Equinor plunges on plans to cut shareholder returns while rivals raise payouts

Industrial oil rig offshore platform: away from a sustainable resource

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Equinor (NYSE:EQNR) -7.3% in Wednesday’s trading despite reporting Q4 adjusted earnings that beat expectations, as the oil and gas producer said it will cut its overall cash returns to shareholders by $3B this year.

Equinor (EQNR) said it sees combined dividend payments and share buybacks in 2024 sliding to $14B, down from $17B last year, reflecting a normalization of gas prices during 2023.

The company raised its ordinary quarterly dividend payment to $0.35/share from $0.30 but said its extraordinary cash dividend would be cut to $0.35/share from $0.60.

Equinor (EQNR) said it plans to spend $6B on buybacks in 2024, the same as in 2023, but reduce to $4B-$6B in 2025.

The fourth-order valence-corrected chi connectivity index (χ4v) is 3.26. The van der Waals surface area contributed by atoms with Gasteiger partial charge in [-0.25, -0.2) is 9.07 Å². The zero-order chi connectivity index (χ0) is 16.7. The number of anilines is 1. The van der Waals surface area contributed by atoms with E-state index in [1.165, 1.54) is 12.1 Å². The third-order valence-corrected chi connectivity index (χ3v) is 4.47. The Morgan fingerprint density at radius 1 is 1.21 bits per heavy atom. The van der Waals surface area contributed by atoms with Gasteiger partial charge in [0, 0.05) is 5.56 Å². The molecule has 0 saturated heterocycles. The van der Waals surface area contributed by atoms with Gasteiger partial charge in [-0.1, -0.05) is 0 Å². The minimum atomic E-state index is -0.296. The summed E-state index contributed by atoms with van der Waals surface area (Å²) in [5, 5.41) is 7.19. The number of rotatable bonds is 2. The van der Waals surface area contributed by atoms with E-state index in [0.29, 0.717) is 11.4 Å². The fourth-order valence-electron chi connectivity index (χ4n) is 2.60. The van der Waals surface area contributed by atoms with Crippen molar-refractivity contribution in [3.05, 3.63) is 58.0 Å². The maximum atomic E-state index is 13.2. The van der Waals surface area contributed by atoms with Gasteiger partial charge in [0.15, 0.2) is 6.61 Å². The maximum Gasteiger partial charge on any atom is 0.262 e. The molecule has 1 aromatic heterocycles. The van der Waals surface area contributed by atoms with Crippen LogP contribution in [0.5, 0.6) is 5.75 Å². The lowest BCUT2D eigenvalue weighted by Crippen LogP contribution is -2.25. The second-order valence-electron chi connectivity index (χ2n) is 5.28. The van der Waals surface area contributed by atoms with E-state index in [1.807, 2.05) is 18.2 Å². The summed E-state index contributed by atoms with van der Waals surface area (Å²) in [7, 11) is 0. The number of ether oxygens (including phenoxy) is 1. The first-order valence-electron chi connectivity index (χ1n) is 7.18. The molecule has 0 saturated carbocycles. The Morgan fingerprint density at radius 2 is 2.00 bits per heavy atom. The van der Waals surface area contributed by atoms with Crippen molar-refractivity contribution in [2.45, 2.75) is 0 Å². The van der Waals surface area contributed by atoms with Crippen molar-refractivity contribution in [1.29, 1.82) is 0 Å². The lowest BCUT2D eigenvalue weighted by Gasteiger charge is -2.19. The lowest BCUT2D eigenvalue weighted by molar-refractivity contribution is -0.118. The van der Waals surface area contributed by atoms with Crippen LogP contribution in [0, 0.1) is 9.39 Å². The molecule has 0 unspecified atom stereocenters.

By contrast, European rivals BP and Shell have unveiled plans to raise dividends or stock buybacks after reporting quarterly profits that beat forecasts.

Q4 adjusted earnings fell by nearly half to $8.68B from $17B in the year-earlier quarter, suffering from weaker energy prices, but beat the $8.46B analysts consensus compiled by the company.

Equinor (EQNR) also forecast production will be unchanged in 2024 before rising 5% by 2026, then declining somewhat towards 2030 to ~2M boe/day down from 2.2M in Q4 2023.

The company’s updated strategic plan relies on the ability to hold volume declines in maturing Norway oil and gas at 2% per year from 2026, Citi analysts said.

“The importance of this core business means there is a lot of operational leverage to this ‘managed decline’ assumption,” Citi said, which “gives little headroom for investors to underwrite a renewables buildout where economics look to remain challenged by competition and market conditions.”

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